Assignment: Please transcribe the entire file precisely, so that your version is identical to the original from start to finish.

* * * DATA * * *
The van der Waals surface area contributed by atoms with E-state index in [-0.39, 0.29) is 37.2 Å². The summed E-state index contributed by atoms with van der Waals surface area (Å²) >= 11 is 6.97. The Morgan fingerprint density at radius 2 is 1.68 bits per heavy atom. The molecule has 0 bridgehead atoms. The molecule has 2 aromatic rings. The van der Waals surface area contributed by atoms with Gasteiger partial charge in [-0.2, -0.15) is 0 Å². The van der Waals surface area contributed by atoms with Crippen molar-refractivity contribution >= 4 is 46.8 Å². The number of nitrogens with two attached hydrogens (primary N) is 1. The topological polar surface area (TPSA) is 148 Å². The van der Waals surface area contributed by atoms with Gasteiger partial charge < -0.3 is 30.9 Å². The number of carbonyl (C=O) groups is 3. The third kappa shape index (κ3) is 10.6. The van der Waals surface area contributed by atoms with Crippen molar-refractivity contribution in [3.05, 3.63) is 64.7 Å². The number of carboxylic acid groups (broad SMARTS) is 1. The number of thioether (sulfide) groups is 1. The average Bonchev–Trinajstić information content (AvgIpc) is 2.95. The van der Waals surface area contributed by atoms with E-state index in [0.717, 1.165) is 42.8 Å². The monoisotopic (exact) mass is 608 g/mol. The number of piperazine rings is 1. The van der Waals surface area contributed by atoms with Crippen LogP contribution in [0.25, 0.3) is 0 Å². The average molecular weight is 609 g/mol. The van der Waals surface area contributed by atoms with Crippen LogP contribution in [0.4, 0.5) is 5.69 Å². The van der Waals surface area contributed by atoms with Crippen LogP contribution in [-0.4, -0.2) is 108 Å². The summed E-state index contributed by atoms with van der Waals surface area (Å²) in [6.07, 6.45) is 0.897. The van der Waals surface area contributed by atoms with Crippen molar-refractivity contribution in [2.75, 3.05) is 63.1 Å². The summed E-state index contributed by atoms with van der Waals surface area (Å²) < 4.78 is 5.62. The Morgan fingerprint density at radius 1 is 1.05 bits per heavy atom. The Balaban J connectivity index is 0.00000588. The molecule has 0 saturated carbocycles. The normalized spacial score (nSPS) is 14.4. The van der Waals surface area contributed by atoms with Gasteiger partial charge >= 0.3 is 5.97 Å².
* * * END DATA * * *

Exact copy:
The van der Waals surface area contributed by atoms with E-state index in [-0.39, 0.29) is 37.2 Å². The summed E-state index contributed by atoms with van der Waals surface area (Å²) >= 11 is 6.97. The Morgan fingerprint density at radius 2 is 1.68 bits per heavy atom. The molecule has 0 bridgehead atoms. The molecule has 2 aromatic rings. The van der Waals surface area contributed by atoms with Gasteiger partial charge in [-0.2, -0.15) is 0 Å². The van der Waals surface area contributed by atoms with Crippen molar-refractivity contribution >= 4 is 46.8 Å². The number of nitrogens with two attached hydrogens (primary N) is 1. The topological polar surface area (TPSA) is 148 Å². The van der Waals surface area contributed by atoms with Gasteiger partial charge < -0.3 is 30.9 Å². The number of carbonyl (C=O) groups is 3. The third kappa shape index (κ3) is 10.6. The van der Waals surface area contributed by atoms with Crippen molar-refractivity contribution in [3.05, 3.63) is 64.7 Å². The number of carboxylic acid groups (broad SMARTS) is 1. The number of thioether (sulfide) groups is 1. The average Bonchev–Trinajstić information content (AvgIpc) is 2.95. The van der Waals surface area contributed by atoms with E-state index in [0.717, 1.165) is 42.8 Å². The monoisotopic (exact) mass is 608 g/mol. The number of piperazine rings is 1. The van der Waals surface area contributed by atoms with Crippen LogP contribution in [0.25, 0.3) is 0 Å². The average molecular weight is 609 g/mol. The van der Waals surface area contributed by atoms with Crippen LogP contribution in [0.4, 0.5) is 5.69 Å². The van der Waals surface area contributed by atoms with Crippen LogP contribution in [-0.4, -0.2) is 108 Å². The summed E-state index contributed by atoms with van der Waals surface area (Å²) in [6.07, 6.45) is 0.897. The van der Waals surface area contributed by atoms with Crippen molar-refractivity contribution in [2.75, 3.05) is 63.1 Å². The summed E-state index contributed by atoms with van der Waals surface area (Å²) < 4.78 is 5.62. The Morgan fingerprint density at radius 1 is 1.05 bits per heavy atom. The Balaban J connectivity index is 0.00000588. The molecule has 0 saturated carbocycles. The normalized spacial score (nSPS) is 14.4. The van der Waals surface area contributed by atoms with Gasteiger partial charge >= 0.3 is 5.97 Å².